Self-sufficient Sensors Playing a Pivotal Role in the Development of Precision Agriculture

Evvos S.A. is a technology company developing wireless battery-powered data acquisition devices for precision agriculture, environmental and industrial monitoring. In 2016, Evvos was approached by a client and asked if it was possible to design data loggers/devices capable of acquiring, processing and transmitting data from a wide variety of agricultural sensors. The solution must be reliable, easy to be deployed and maintained by farmers and cost-effective. Our approach was to first conduct a research on the topic of precision agriculture and then to analyse what would be the best way to create a solution to comply with client’s requirements.
Population growth and climate change, along with economic pressure, pose considerable challenges to the increasing demands of agricultural intensification. According to the United Nations, 9.8 billion people will live on the Earth by 2050 and 11.2 billion by 2100. In the EU, increasing urbanization and forestry result in gradually declining land available for agriculture. Of the EU agricultural land, only 60% is arable, 34% is permanent pastures and gazing, and 6% is permanent crops, such as fruits, berries, nuts, citrus, olives and vineyards (source: EU Scientific Foresight Study IP/G/STOA/FWC/2013-1/Lot 7/SC5). It is clear that feeding people requires increased productivity, if only to maintain the output of the agricultural sector. Increasing output and maintaining food security and safety standards requires digital technologies to monitor and optimize agricultural production processes. For example, saving water and costs during irrigation periods must be based on the fact that only the right amount of water is used – a decision based on data gathered by soil moisture sensors, rain gauges, and weather predictions. Also, applying fertilizers when wind speed is above certain thresholds is ineffective. Therefore, it is important to measure variations in conditions within a field to prevent farmers from applying the same amount of fertilizer over an entire agricultural field.

OneSense Agriculture

As a result of this research, Evvos has designed and developed OneSense Agriculture – a compact cost-effective, battery-powered wireless data acquisition device for precision agriculture. It allows our partners to receive data from soil moisture and soil temperature probes, rain gauges, wind speed and direction, barometric pressure, relative humidity and temperature, and leaf wetness sensors. A new service we offer since the beginning of 2018 is geotagging or the ability to add geographical identification metadata to OneSense Agriculture. In addition, Evvos’ cloud integration services (CIS) application was extended to enable any precision agriculture platform to easily integrate data acquired by sensors connected to Evvos devices. Today, we process millions of sensor messages transmitted over the Sigfox Low-Power Wide-Area (LPWA) Network. Farmers are now able to use disease prediction models and make informed decisions based on sensor data.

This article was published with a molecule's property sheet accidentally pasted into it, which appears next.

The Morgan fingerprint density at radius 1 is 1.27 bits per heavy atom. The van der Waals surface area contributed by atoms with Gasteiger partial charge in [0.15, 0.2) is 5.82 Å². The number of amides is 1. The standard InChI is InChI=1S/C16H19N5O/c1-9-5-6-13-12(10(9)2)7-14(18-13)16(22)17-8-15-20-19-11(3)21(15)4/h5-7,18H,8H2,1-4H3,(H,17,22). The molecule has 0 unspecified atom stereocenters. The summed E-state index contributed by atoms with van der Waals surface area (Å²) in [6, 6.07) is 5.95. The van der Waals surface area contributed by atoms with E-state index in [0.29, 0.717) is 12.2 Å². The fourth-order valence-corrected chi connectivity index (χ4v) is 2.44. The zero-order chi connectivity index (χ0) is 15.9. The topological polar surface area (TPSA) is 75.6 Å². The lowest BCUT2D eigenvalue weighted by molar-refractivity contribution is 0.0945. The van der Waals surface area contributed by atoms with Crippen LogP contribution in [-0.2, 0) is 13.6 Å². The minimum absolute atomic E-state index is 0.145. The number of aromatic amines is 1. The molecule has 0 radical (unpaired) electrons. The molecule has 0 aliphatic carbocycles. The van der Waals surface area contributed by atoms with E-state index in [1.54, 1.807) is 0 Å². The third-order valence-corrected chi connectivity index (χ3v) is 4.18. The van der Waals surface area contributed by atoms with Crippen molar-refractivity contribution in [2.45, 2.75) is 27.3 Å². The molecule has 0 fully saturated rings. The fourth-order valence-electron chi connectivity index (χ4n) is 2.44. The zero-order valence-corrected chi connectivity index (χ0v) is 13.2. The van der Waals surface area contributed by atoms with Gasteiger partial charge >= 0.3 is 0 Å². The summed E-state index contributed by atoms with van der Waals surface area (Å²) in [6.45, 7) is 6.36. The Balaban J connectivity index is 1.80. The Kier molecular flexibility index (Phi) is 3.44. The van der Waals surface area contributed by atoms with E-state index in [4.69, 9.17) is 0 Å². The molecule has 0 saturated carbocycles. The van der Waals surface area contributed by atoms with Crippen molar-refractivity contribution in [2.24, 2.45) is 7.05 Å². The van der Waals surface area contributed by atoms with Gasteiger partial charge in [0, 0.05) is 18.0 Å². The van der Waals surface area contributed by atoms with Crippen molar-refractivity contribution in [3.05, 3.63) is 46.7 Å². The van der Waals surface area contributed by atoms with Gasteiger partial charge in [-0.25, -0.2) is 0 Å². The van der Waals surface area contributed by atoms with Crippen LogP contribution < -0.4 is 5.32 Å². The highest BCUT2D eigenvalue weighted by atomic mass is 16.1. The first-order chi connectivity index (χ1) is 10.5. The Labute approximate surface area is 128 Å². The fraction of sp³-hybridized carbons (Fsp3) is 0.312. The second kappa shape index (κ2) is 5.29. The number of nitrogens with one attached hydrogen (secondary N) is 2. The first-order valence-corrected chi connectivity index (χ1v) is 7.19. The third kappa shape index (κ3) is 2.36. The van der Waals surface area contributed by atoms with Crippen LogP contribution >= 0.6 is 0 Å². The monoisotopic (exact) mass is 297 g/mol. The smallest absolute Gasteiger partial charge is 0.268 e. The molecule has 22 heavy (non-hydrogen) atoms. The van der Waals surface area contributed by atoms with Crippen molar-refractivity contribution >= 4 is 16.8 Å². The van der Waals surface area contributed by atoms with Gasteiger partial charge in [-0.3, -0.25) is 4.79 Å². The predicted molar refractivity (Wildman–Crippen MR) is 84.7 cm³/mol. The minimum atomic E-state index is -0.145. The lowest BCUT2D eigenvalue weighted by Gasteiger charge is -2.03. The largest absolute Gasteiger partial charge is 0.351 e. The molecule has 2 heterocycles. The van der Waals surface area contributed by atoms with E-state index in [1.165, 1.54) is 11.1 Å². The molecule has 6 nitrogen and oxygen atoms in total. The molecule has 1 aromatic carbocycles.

Vineyard Weather Station from Evvos

Quite often, I get asked why Evvos chose Sigfox LPWA Network and not LoRaWAN, NB-IoT, LTE CAT-M1 or other technologies. The answer is quite simple: it makes business sense and Sigfox connectivity is available today in 45 countries. And yes, we can develop devices supporting these other technologies, but as it is right now, it is expensive to integrate with platforms from multiple telecom operators (NB-IoT, LTE CAT-M1). Ultimately, farmers are paying for something they can get today, is cost-effective and is as easy to use as just “turn on and start getting insightful sensor data.” I may be wrong, but I believe the majority of farmers do not want to install and maintain gateways (LoRaWAN) or pay someone to do it for them. They already have enough to worry about and pay for. Engineers can argue which technology is superior and why but let’s not forget that the client (farmer) pays for something that is valuable to him/her and not for a technology.

By |2018-03-26T10:17:44+00:00March 9th, 2018|Agriculture|0 Comments

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